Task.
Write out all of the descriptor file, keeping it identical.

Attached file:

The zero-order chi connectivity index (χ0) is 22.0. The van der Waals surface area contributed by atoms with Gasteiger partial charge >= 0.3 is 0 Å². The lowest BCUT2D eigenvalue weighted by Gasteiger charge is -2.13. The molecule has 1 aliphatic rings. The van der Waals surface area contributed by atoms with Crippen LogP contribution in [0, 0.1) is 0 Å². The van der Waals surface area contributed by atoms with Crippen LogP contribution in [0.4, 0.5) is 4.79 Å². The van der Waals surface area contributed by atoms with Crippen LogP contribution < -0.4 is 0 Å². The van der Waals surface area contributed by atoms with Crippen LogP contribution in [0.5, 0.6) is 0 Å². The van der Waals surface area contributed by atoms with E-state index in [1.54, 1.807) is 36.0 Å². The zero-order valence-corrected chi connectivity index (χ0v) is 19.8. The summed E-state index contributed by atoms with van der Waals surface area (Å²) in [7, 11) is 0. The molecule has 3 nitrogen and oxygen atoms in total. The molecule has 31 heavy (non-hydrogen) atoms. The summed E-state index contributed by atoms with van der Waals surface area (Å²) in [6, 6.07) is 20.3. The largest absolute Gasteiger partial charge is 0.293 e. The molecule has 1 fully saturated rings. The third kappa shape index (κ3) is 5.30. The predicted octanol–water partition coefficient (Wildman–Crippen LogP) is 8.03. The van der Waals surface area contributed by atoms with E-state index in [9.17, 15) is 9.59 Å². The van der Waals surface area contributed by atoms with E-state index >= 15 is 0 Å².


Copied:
The zero-order chi connectivity index (χ0) is 22.0. The van der Waals surface area contributed by atoms with Gasteiger partial charge >= 0.3 is 0 Å². The lowest BCUT2D eigenvalue weighted by Gasteiger charge is -2.13. The molecule has 1 aliphatic rings. The van der Waals surface area contributed by atoms with Crippen LogP contribution in [0, 0.1) is 0 Å². The van der Waals surface area contributed by atoms with Crippen LogP contribution in [0.4, 0.5) is 4.79 Å². The van der Waals surface area contributed by atoms with Crippen LogP contribution < -0.4 is 0 Å². The van der Waals surface area contributed by atoms with Crippen LogP contribution in [0.5, 0.6) is 0 Å². The van der Waals surface area contributed by atoms with E-state index in [1.54, 1.807) is 36.0 Å². The zero-order valence-corrected chi connectivity index (χ0v) is 19.8. The summed E-state index contributed by atoms with van der Waals surface area (Å²) in [7, 11) is 0. The molecule has 3 nitrogen and oxygen atoms in total. The molecule has 31 heavy (non-hydrogen) atoms. The summed E-state index contributed by atoms with van der Waals surface area (Å²) in [6, 6.07) is 20.3. The largest absolute Gasteiger partial charge is 0.293 e. The molecule has 1 fully saturated rings. The third kappa shape index (κ3) is 5.30. The predicted octanol–water partition coefficient (Wildman–Crippen LogP) is 8.03. The van der Waals surface area contributed by atoms with E-state index in [9.17, 15) is 9.59 Å². The van der Waals surface area contributed by atoms with E-state index >= 15 is 0 Å².